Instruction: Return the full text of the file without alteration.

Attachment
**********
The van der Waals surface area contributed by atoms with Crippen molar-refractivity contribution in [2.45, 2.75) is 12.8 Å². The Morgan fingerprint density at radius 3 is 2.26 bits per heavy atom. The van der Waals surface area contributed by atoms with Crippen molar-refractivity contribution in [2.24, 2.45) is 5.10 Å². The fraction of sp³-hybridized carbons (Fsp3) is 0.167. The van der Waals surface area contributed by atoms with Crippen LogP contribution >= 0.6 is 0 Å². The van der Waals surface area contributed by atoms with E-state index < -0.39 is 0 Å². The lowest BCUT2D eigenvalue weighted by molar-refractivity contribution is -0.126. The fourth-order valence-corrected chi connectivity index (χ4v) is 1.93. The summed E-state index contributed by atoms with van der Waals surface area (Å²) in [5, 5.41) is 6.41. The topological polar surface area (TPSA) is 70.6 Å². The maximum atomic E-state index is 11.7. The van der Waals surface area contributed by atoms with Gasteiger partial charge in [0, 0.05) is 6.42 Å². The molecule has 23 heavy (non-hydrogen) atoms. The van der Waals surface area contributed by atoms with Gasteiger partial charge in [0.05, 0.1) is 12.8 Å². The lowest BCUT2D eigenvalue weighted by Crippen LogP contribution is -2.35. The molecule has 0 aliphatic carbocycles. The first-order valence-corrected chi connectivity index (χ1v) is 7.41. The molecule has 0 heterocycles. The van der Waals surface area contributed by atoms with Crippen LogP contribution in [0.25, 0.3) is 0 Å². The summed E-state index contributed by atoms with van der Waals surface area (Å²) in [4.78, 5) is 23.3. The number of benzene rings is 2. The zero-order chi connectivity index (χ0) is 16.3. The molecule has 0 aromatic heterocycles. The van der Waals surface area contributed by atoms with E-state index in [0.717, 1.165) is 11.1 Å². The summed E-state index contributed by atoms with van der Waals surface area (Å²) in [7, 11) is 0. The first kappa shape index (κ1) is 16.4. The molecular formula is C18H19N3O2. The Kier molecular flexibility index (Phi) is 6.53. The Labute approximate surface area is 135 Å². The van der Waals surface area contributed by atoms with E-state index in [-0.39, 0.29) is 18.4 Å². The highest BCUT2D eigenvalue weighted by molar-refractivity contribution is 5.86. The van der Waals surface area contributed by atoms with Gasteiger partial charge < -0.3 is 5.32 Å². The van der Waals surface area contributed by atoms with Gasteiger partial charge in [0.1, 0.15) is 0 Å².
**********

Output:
The van der Waals surface area contributed by atoms with Crippen molar-refractivity contribution in [2.45, 2.75) is 12.8 Å². The Morgan fingerprint density at radius 3 is 2.26 bits per heavy atom. The van der Waals surface area contributed by atoms with Crippen molar-refractivity contribution in [2.24, 2.45) is 5.10 Å². The fraction of sp³-hybridized carbons (Fsp3) is 0.167. The van der Waals surface area contributed by atoms with Crippen LogP contribution >= 0.6 is 0 Å². The van der Waals surface area contributed by atoms with E-state index < -0.39 is 0 Å². The lowest BCUT2D eigenvalue weighted by molar-refractivity contribution is -0.126. The fourth-order valence-corrected chi connectivity index (χ4v) is 1.93. The summed E-state index contributed by atoms with van der Waals surface area (Å²) in [5, 5.41) is 6.41. The topological polar surface area (TPSA) is 70.6 Å². The maximum atomic E-state index is 11.7. The van der Waals surface area contributed by atoms with Gasteiger partial charge in [0, 0.05) is 6.42 Å². The molecule has 23 heavy (non-hydrogen) atoms. The van der Waals surface area contributed by atoms with Gasteiger partial charge in [0.05, 0.1) is 12.8 Å². The lowest BCUT2D eigenvalue weighted by Crippen LogP contribution is -2.35. The molecule has 0 aliphatic carbocycles. The first-order valence-corrected chi connectivity index (χ1v) is 7.41. The molecule has 0 heterocycles. The van der Waals surface area contributed by atoms with Crippen LogP contribution in [0.25, 0.3) is 0 Å². The summed E-state index contributed by atoms with van der Waals surface area (Å²) in [4.78, 5) is 23.3. The number of benzene rings is 2. The zero-order chi connectivity index (χ0) is 16.3. The molecule has 0 aromatic heterocycles. The van der Waals surface area contributed by atoms with E-state index in [0.717, 1.165) is 11.1 Å². The summed E-state index contributed by atoms with van der Waals surface area (Å²) in [7, 11) is 0. The first kappa shape index (κ1) is 16.4. The molecular formula is C18H19N3O2. The Kier molecular flexibility index (Phi) is 6.53. The Labute approximate surface area is 135 Å². The van der Waals surface area contributed by atoms with E-state index in [-0.39, 0.29) is 18.4 Å². The highest BCUT2D eigenvalue weighted by molar-refractivity contribution is 5.86. The van der Waals surface area contributed by atoms with Gasteiger partial charge < -0.3 is 5.32 Å². The van der Waals surface area contributed by atoms with Gasteiger partial charge in [0.1, 0.15) is 0 Å².